Deep in the transcript of the interview ABC’s David Muir conducted with Hillary Clinton yesterday comes an indirect but very tough shot at the man she worked for and hopes to replace. In the course of answering a question about her mother, Clinton described her mother’s difficult upbringing and praised her for her hard work. Her mother’s experience, she said, and those struggling to get ahead today, inspire her presidential run.
Two weekends ago, the Federal Reserve Bank of Kansas City held its annual monetary conference in Jackson Hole, Wyoming. The left flew in hundreds of protesters donning green T-shirts that demanded “Higher Wages for America” and chanting, “We’re Fed Up.” The crowd was an assortment of college kids on their summer break, disgruntled middle-aged teachers, senior citizens, and blue-collar union members. Think Occupy Wall Street.
Warren Buffett had it right, “Only when the tide goes out do you discover who’s been swimming naked.” Peer through the fog of commentary on recent share price gyrations and you can see the unclothed figures of Chinese president Xi Jinping and his fellow managers of the Chinese economy, the very one that in recent years has been providing about half of global economic growth even though it accounts for only about 15% of world output.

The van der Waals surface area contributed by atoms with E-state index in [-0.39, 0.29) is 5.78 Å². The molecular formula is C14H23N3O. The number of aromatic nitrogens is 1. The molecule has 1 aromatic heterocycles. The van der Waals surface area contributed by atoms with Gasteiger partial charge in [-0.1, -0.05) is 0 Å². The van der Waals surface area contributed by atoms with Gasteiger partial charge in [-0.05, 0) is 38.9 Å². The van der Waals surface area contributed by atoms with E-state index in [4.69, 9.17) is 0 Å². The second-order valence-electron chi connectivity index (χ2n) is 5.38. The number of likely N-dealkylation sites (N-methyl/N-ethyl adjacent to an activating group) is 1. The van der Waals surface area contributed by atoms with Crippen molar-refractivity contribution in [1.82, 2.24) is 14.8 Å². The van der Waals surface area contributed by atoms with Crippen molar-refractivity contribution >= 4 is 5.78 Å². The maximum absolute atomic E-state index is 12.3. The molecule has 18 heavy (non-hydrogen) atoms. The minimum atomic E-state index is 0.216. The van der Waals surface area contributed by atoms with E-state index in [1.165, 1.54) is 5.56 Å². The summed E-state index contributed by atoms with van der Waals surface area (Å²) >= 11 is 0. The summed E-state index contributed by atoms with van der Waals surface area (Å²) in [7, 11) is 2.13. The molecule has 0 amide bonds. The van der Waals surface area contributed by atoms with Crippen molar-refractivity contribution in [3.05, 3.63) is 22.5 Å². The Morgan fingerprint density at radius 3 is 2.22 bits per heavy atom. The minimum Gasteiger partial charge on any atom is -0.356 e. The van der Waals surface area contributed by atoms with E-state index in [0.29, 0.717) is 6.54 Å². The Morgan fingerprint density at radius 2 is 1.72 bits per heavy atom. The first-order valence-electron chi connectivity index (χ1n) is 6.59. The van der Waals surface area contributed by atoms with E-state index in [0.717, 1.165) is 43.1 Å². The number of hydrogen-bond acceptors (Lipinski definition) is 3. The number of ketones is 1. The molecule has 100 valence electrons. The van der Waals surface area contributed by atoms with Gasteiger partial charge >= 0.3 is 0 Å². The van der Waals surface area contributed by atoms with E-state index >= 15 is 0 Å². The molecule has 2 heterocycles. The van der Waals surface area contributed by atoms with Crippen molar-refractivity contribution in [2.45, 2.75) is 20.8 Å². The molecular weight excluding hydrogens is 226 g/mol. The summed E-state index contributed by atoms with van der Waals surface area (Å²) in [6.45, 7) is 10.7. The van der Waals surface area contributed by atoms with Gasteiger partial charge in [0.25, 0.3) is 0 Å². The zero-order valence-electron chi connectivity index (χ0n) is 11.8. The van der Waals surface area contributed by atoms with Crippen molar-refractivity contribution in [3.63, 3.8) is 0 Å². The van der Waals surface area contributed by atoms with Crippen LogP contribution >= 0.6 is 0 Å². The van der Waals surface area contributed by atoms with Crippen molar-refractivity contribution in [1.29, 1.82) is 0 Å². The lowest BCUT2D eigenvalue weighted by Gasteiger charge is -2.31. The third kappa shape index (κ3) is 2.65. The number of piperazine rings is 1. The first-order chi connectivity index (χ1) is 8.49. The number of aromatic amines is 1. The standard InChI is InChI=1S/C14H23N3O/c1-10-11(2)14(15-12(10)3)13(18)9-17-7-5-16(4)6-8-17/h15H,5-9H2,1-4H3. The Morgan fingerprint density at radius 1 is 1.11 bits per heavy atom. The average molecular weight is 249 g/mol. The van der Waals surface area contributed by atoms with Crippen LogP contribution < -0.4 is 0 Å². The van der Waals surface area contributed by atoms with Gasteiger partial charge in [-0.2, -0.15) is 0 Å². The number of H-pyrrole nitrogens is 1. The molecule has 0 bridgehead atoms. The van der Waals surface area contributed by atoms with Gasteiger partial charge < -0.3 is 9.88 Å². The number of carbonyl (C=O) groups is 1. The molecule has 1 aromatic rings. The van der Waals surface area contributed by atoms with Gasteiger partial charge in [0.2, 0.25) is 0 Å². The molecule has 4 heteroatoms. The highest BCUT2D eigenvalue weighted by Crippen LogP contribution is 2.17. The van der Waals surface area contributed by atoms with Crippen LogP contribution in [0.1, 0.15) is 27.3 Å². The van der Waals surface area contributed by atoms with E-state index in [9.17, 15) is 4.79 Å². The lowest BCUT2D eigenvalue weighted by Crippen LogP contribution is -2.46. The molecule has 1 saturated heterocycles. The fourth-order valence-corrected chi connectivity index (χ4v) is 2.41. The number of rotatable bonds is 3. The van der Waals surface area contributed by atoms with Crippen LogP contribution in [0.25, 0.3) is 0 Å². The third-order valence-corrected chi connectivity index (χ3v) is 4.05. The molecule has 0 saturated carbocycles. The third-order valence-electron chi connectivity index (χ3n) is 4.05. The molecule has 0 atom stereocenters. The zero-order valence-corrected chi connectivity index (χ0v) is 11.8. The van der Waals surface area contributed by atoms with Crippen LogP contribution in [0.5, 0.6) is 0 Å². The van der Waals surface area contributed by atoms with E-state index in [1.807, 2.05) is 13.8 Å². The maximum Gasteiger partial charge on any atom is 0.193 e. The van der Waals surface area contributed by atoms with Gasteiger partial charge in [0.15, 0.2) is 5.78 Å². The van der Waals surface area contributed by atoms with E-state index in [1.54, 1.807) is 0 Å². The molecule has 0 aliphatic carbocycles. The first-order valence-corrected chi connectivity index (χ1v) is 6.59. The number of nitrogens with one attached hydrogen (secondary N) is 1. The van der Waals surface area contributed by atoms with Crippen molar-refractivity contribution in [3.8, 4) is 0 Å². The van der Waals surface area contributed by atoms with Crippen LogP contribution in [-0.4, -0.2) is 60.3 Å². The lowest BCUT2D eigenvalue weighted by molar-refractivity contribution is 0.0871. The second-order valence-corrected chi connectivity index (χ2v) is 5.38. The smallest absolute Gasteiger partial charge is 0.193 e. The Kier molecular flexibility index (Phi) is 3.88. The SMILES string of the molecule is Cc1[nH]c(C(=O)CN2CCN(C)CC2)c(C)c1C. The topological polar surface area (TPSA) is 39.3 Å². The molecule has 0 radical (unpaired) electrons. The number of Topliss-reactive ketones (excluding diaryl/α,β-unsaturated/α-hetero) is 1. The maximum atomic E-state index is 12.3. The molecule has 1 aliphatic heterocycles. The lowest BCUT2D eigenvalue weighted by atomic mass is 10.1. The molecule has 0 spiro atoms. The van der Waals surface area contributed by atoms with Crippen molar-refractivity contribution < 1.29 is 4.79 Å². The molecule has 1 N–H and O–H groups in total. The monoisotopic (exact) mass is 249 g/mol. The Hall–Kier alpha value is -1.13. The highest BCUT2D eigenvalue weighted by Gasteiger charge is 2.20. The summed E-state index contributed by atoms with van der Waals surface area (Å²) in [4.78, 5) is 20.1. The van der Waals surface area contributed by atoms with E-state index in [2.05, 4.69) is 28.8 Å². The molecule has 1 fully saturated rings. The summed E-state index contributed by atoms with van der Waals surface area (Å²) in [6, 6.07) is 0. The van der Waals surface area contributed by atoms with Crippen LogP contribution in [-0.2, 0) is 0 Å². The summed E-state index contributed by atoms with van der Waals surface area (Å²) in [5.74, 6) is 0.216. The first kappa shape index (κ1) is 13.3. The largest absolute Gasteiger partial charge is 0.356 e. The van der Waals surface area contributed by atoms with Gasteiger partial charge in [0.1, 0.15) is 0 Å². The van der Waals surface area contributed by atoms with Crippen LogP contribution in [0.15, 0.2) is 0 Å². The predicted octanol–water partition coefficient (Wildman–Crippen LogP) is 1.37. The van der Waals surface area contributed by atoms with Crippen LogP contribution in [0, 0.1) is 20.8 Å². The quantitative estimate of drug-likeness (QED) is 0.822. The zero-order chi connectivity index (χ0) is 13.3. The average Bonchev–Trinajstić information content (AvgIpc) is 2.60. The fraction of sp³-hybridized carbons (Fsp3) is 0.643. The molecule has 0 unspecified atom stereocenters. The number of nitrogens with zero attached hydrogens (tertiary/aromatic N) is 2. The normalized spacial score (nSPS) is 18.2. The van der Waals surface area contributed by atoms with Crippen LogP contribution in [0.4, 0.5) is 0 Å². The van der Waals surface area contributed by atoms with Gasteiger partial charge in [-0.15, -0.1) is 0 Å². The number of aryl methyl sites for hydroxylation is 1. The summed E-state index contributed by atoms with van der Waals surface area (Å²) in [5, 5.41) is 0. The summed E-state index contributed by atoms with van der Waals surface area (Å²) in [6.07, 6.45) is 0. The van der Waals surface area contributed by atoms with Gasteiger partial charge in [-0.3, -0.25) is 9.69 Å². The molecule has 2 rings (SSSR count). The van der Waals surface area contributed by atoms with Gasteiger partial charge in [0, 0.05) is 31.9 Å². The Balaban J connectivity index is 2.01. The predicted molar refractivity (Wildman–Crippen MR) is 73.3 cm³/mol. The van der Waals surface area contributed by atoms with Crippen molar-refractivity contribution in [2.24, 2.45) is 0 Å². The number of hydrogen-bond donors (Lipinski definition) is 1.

The economic recovery is barely worthy of the name, and there is evidence that inequality in America is increasing. Ignoring the first rule of statistics—correlation is not causation—progressives see this as a new reason to expand government. Reduce inequality and the growth rate will increase.
Twenty-one years ago, Fortune boldly declared “The End of the JOB.” Thanks to rapid advances in technology, people had been freed from the tyranny of the nine-to-five workplace. Now they could set their own hours and schedules, do without constant oversight and supervision, and concentrate on a more powerful objective: not just “doing their jobs,” but finding better and more innovative ways of “doing what needs to be done.”
Whatever the outcome of the 2016 presidential election, the summer of 2015 will be remembered as the summer of Trump and Sanders. The other candidates, especially the Republicans, could learn a lesson from the two renegades, who have figured out how to capitalize on the fact that America is in a funk even as its economy improves.
On Friday, the government reported that the economy added 215,000 jobs last month, and that the unemployment rate remained a low 5 percent. That could support a decision by the Federal Reserve Board to raise its key interest rate in September.
Hillary Clinton delivered a speech on the economy earlier today in New York City. Here are the talking points the Clinton campaign sent along to friends and allies, hoping that they'll repeat these lines on cable news and in conversations: